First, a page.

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This 3 page paper explicates Johnson’s Preface to Shakespeare. Bibliography lists 2 sources.
3 pages (~225 words per page)
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listed below. Citation styles constantly change, and these examples may not contain the most recent updates. Samuel Johnsons Preface to Shakespeare Research Compiled for The Paper
Store, Inc. by K. Von Huben 5/2010 Please Introduction In his Preface to Shakespeare, Samuel Johnson explores some of the reasons
he finds the writer to be so gifted. This paper explicates the Preface briefly. Discussion It must be said that Johnsons writing style, which is typical for his time (1765),
is now somewhat difficult to read. Spellings have changed, and his penchant for extremely long sentences forces readers to go over them several times to extract the meaning. Nevertheless, its
clear that for him, Shakespeare was a writer of extraordinary power and talent. For Johnson, Shakespeares greatest gift lies in his ability to bring life onto the stage as it
really is. Johnson argues that other, less talented writers have to create fantastic characters to gain the audiences attention, and so they bring out a giant or a dwarf to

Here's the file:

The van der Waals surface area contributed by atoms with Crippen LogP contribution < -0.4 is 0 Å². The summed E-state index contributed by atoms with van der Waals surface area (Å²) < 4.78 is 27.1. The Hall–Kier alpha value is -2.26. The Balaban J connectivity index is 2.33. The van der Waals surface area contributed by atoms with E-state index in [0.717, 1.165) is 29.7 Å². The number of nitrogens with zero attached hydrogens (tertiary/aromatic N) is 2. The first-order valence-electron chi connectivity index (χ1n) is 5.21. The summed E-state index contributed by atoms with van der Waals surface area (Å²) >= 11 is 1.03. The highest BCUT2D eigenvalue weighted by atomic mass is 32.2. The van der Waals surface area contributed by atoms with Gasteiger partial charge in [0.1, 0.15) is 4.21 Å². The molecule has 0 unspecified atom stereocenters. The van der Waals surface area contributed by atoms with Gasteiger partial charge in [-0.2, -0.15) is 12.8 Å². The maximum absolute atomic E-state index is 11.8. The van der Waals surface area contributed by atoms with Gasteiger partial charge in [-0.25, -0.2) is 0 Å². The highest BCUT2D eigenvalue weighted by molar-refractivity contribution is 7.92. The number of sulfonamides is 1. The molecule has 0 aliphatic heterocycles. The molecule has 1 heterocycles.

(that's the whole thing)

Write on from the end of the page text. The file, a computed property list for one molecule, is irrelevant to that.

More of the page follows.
excite the audience (Johnson). Thus, anyone who comes to one of these plays expecting to see a realistic portrayal of human affairs will be deceived (Johnson). These other authors also
create larger-than-life heroes, again with the intent of engaging the audience (Johnson). But Shakespeare does not stoop to this: "Shakespeare has no heroes; his scenes are occupied only by men,
who act and speak as the reader thinks that he should himself have spoken or acted on the same occasion" (Johnson). That is, Shakespeare depicts human life as it really
is. Even when he is dealing with supernatural happenings, the dialogue is "level with life" (Johnson). Other writers do not deal with the incidents and passions of life realistically, so